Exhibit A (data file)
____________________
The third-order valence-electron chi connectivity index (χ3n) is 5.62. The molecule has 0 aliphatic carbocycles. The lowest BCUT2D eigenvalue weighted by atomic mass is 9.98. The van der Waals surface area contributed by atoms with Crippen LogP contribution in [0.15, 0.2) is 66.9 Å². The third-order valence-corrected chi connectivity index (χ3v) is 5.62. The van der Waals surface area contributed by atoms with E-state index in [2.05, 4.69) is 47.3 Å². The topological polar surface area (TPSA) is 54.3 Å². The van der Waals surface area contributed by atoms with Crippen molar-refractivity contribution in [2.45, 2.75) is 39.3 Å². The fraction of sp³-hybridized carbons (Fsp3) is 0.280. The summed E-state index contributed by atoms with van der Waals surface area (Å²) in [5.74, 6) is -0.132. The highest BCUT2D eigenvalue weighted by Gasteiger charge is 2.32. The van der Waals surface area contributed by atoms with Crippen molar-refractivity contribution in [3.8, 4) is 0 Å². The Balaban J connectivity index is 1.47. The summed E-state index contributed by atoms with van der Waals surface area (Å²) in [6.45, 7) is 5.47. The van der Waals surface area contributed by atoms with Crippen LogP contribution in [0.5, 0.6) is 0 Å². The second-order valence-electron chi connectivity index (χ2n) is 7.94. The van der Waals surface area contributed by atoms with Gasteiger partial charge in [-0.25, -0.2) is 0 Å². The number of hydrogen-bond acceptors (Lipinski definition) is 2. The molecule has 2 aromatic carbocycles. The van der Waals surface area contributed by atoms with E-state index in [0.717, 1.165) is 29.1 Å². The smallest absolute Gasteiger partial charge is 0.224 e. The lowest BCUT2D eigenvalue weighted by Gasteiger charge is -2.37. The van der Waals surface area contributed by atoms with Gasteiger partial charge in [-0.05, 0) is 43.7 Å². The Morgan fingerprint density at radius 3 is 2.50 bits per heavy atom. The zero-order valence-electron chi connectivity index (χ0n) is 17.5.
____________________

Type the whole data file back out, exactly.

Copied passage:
The third-order valence-electron chi connectivity index (χ3n) is 5.62. The molecule has 0 aliphatic carbocycles. The lowest BCUT2D eigenvalue weighted by atomic mass is 9.98. The van der Waals surface area contributed by atoms with Crippen LogP contribution in [0.15, 0.2) is 66.9 Å². The third-order valence-corrected chi connectivity index (χ3v) is 5.62. The van der Waals surface area contributed by atoms with E-state index in [2.05, 4.69) is 47.3 Å². The topological polar surface area (TPSA) is 54.3 Å². The van der Waals surface area contributed by atoms with Crippen molar-refractivity contribution in [2.45, 2.75) is 39.3 Å². The fraction of sp³-hybridized carbons (Fsp3) is 0.280. The summed E-state index contributed by atoms with van der Waals surface area (Å²) in [5.74, 6) is -0.132. The highest BCUT2D eigenvalue weighted by Gasteiger charge is 2.32. The van der Waals surface area contributed by atoms with Crippen molar-refractivity contribution in [3.8, 4) is 0 Å². The Balaban J connectivity index is 1.47. The summed E-state index contributed by atoms with van der Waals surface area (Å²) in [6.45, 7) is 5.47. The van der Waals surface area contributed by atoms with Crippen LogP contribution in [0.5, 0.6) is 0 Å². The second-order valence-electron chi connectivity index (χ2n) is 7.94. The van der Waals surface area contributed by atoms with Gasteiger partial charge in [-0.25, -0.2) is 0 Å². The number of hydrogen-bond acceptors (Lipinski definition) is 2. The molecule has 2 aromatic carbocycles. The van der Waals surface area contributed by atoms with E-state index in [0.717, 1.165) is 29.1 Å². The smallest absolute Gasteiger partial charge is 0.224 e. The lowest BCUT2D eigenvalue weighted by Gasteiger charge is -2.37. The van der Waals surface area contributed by atoms with Gasteiger partial charge in [-0.05, 0) is 43.7 Å². The Morgan fingerprint density at radius 3 is 2.50 bits per heavy atom. The zero-order valence-electron chi connectivity index (χ0n) is 17.5.